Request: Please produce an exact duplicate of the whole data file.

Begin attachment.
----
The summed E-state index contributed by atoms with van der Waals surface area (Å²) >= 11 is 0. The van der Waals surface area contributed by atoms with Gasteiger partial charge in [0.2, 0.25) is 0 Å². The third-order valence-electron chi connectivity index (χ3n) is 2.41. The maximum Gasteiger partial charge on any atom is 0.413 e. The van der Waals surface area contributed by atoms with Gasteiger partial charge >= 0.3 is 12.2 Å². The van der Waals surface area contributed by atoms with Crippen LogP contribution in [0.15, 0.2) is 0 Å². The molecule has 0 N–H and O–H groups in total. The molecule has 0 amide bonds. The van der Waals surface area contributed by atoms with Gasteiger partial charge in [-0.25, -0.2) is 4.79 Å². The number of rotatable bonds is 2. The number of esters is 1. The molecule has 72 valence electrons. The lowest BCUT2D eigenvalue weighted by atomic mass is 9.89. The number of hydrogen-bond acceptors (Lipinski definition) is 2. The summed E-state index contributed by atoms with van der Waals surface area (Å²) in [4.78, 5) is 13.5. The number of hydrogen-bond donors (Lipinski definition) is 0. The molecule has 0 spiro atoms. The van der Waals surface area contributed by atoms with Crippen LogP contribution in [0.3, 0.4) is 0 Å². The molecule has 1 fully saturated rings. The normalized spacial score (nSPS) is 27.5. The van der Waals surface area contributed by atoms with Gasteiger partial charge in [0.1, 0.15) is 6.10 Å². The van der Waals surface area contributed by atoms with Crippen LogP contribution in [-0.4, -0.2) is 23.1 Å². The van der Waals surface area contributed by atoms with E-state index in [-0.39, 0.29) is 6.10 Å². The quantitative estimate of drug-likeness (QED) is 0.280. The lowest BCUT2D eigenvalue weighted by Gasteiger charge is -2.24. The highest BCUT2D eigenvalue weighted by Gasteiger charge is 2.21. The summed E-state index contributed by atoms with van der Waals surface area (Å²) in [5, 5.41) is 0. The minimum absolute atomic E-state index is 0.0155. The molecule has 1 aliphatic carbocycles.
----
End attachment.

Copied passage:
The summed E-state index contributed by atoms with van der Waals surface area (Å²) >= 11 is 0. The van der Waals surface area contributed by atoms with Gasteiger partial charge in [0.2, 0.25) is 0 Å². The third-order valence-electron chi connectivity index (χ3n) is 2.41. The maximum Gasteiger partial charge on any atom is 0.413 e. The van der Waals surface area contributed by atoms with Gasteiger partial charge >= 0.3 is 12.2 Å². The van der Waals surface area contributed by atoms with Crippen LogP contribution in [0.15, 0.2) is 0 Å². The molecule has 0 N–H and O–H groups in total. The molecule has 0 amide bonds. The van der Waals surface area contributed by atoms with Gasteiger partial charge in [-0.25, -0.2) is 4.79 Å². The number of rotatable bonds is 2. The number of esters is 1. The molecule has 72 valence electrons. The lowest BCUT2D eigenvalue weighted by atomic mass is 9.89. The number of hydrogen-bond acceptors (Lipinski definition) is 2. The summed E-state index contributed by atoms with van der Waals surface area (Å²) in [4.78, 5) is 13.5. The number of hydrogen-bond donors (Lipinski definition) is 0. The molecule has 0 spiro atoms. The van der Waals surface area contributed by atoms with Crippen LogP contribution in [0.3, 0.4) is 0 Å². The molecule has 1 fully saturated rings. The normalized spacial score (nSPS) is 27.5. The van der Waals surface area contributed by atoms with Gasteiger partial charge in [0.1, 0.15) is 6.10 Å². The van der Waals surface area contributed by atoms with Crippen LogP contribution in [-0.4, -0.2) is 23.1 Å². The van der Waals surface area contributed by atoms with E-state index in [-0.39, 0.29) is 6.10 Å². The quantitative estimate of drug-likeness (QED) is 0.280. The lowest BCUT2D eigenvalue weighted by Gasteiger charge is -2.24. The highest BCUT2D eigenvalue weighted by Gasteiger charge is 2.21. The summed E-state index contributed by atoms with van der Waals surface area (Å²) in [5, 5.41) is 0. The minimum absolute atomic E-state index is 0.0155. The molecule has 1 aliphatic carbocycles.